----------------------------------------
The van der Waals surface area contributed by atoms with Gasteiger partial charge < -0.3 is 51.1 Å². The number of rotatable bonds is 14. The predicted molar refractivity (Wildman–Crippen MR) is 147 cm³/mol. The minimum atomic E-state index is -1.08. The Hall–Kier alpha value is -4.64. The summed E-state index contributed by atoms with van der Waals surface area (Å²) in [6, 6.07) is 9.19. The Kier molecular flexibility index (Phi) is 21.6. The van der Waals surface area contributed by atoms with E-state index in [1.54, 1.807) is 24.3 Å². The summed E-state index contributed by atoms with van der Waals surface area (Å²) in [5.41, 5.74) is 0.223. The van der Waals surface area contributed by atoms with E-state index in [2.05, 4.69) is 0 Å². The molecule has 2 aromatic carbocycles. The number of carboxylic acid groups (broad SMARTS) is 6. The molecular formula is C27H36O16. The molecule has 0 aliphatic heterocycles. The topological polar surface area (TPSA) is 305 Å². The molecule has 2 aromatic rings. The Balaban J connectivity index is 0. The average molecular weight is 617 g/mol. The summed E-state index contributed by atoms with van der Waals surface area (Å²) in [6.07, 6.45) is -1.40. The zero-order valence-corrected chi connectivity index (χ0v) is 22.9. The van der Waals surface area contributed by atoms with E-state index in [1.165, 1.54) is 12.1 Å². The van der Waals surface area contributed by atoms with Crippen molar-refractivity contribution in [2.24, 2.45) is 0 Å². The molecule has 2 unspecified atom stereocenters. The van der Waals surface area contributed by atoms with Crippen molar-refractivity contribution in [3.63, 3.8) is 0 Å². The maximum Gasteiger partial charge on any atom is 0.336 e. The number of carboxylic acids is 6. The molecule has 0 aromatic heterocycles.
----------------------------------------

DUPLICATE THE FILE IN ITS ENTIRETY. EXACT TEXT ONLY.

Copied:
The van der Waals surface area contributed by atoms with Gasteiger partial charge < -0.3 is 51.1 Å². The number of rotatable bonds is 14. The predicted molar refractivity (Wildman–Crippen MR) is 147 cm³/mol. The minimum atomic E-state index is -1.08. The Hall–Kier alpha value is -4.64. The summed E-state index contributed by atoms with van der Waals surface area (Å²) in [6, 6.07) is 9.19. The Kier molecular flexibility index (Phi) is 21.6. The van der Waals surface area contributed by atoms with E-state index in [1.54, 1.807) is 24.3 Å². The summed E-state index contributed by atoms with van der Waals surface area (Å²) in [5.41, 5.74) is 0.223. The van der Waals surface area contributed by atoms with E-state index in [2.05, 4.69) is 0 Å². The molecule has 2 aromatic carbocycles. The number of carboxylic acid groups (broad SMARTS) is 6. The molecular formula is C27H36O16. The molecule has 0 aliphatic heterocycles. The topological polar surface area (TPSA) is 305 Å². The molecule has 2 aromatic rings. The Balaban J connectivity index is 0. The average molecular weight is 617 g/mol. The summed E-state index contributed by atoms with van der Waals surface area (Å²) in [6.07, 6.45) is -1.40. The zero-order valence-corrected chi connectivity index (χ0v) is 22.9. The van der Waals surface area contributed by atoms with E-state index in [1.165, 1.54) is 12.1 Å². The van der Waals surface area contributed by atoms with Crippen molar-refractivity contribution in [2.24, 2.45) is 0 Å². The molecule has 2 unspecified atom stereocenters. The van der Waals surface area contributed by atoms with Crippen molar-refractivity contribution in [3.63, 3.8) is 0 Å². The maximum Gasteiger partial charge on any atom is 0.336 e. The number of carboxylic acids is 6. The molecule has 0 aromatic heterocycles.